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Factors associated with intentional and unintentional non-adherence to adjuvant endocrine therapy following breast cancer

Overview of attention for article published in European Journal of Cancer Care, November 2016
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Mentioned by

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1 tweeter
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1 research highlight platform

Citations

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31 Dimensions

Readers on

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89 Mendeley
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Title
Factors associated with intentional and unintentional non-adherence to adjuvant endocrine therapy following breast cancer
Published in
European Journal of Cancer Care, November 2016
DOI 10.1111/ecc.12601
Pubmed ID
Authors

J. Brett, D. Fenlon, M. Boulton, N.J. Hulbert-Williams, F.M. Walter, P. Donnelly, B. Lavery, A. Morgan, C. Morris, E. Watson

Abstract

Adherence to adjuvant endocrine therapy (AET) following breast cancer is known to be suboptimal despite its known efficacy in reducing recurrence and mortality. This study aims to investigate factors associated with non-adherence and inform the development of interventions to support women and promote adherence. A questionnaire survey to measure level of adherence, side effects experienced, beliefs about medicine, support received and socio-demographic details was sent to 292 women 2-4 years post breast cancer diagnosis. Differences between non-adherers and adherers to AET were explored, and factors associated with intentional and unintentional non-adherence are reported. Approximately one quarter of respondents, 46 (22%), were non-adherers, comprising 29 (14%) intentional non-adherers and 17 (8%) unintentional non-adherers. Factors significantly associated with intentional non-adherence were the presence of side effects (p < .03), greater concerns about AET (p < .001) and a lower perceived necessity to take AET (p < .001). Half of the sample (105/211) reported that side effects had a moderate or high impact on their quality of life. Factors associated with unintentional non-adherence were younger age (<65) (p < .001), post-secondary education (p = .046) and paid employment (p = .031). There are distinct differences between intentional non-adherence and unintentional non-adherence. Differentiation between the two types of non-adherence may help tailor support and advice interventions.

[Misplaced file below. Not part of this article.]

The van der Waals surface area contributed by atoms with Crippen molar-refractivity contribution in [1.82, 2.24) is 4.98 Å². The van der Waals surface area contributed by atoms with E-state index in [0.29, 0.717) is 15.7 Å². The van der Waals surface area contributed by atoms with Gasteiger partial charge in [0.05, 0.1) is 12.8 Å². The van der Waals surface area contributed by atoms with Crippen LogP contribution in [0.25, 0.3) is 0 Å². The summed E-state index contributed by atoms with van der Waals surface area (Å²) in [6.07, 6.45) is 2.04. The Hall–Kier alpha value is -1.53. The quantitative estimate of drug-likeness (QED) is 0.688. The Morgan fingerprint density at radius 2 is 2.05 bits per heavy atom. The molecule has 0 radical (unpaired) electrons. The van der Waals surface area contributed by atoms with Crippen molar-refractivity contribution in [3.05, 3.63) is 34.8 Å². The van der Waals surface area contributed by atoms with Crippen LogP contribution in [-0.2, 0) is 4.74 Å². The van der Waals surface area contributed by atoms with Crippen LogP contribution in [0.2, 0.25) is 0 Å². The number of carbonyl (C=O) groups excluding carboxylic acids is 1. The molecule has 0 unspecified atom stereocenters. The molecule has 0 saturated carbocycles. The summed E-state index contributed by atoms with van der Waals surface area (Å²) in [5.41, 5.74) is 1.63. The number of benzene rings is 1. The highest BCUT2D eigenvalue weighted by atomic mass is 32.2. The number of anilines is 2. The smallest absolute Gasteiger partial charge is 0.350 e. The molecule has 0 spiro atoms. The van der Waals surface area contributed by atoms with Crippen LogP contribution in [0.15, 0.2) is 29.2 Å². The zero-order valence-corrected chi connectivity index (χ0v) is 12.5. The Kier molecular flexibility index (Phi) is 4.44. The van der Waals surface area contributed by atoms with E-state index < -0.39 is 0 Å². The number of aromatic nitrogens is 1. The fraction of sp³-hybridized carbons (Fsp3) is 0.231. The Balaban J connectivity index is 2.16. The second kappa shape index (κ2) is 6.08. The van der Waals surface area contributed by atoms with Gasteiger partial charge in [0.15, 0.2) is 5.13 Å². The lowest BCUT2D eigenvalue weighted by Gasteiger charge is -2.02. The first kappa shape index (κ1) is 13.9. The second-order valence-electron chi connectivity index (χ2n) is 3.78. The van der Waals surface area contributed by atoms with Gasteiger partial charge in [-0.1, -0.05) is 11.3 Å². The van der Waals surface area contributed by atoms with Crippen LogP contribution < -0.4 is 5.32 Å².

Twitter Demographics

The data shown below were collected from the profile of 1 tweeter who shared this research output. Click here to find out more about how the information was compiled.

Mendeley readers

The data shown below were compiled from readership statistics for 89 Mendeley readers of this research output. Click here to see the associated Mendeley record.

Geographical breakdown

Country Count As %
Unknown 89 100%

Demographic breakdown

Readers by professional status Count As %
Lecturer 21 24%
Student > Master 12 13%
Student > Bachelor 10 11%
Student > Ph. D. Student 6 7%
Student > Doctoral Student 4 4%
Other 16 18%
Unknown 20 22%
Readers by discipline Count As %
Nursing and Health Professions 31 35%
Medicine and Dentistry 11 12%
Psychology 9 10%
Computer Science 4 4%
Pharmacology, Toxicology and Pharmaceutical Science 2 2%
Other 8 9%
Unknown 24 27%

Attention Score in Context

This research output has an Altmetric Attention Score of 2. This is our high-level measure of the quality and quantity of online attention that it has received. This Attention Score, as well as the ranking and number of research outputs shown below, was calculated when the research output was last mentioned on 29 April 2020.
All research outputs
#9,112,950
of 15,534,842 outputs
Outputs from European Journal of Cancer Care
#496
of 925 outputs
Outputs of similar age
#188,159
of 388,581 outputs
Outputs of similar age from European Journal of Cancer Care
#14
of 26 outputs
Altmetric has tracked 15,534,842 research outputs across all sources so far. This one is in the 39th percentile – i.e., 39% of other outputs scored the same or lower than it.
So far Altmetric has tracked 925 research outputs from this source. They receive a mean Attention Score of 4.4. This one is in the 44th percentile – i.e., 44% of its peers scored the same or lower than it.
Older research outputs will score higher simply because they've had more time to accumulate mentions. To account for age we can compare this Altmetric Attention Score to the 388,581 tracked outputs that were published within six weeks on either side of this one in any source. This one is in the 48th percentile – i.e., 48% of its contemporaries scored the same or lower than it.
We're also able to compare this research output to 26 others from the same source and published within six weeks on either side of this one. This one is in the 38th percentile – i.e., 38% of its contemporaries scored the same or lower than it.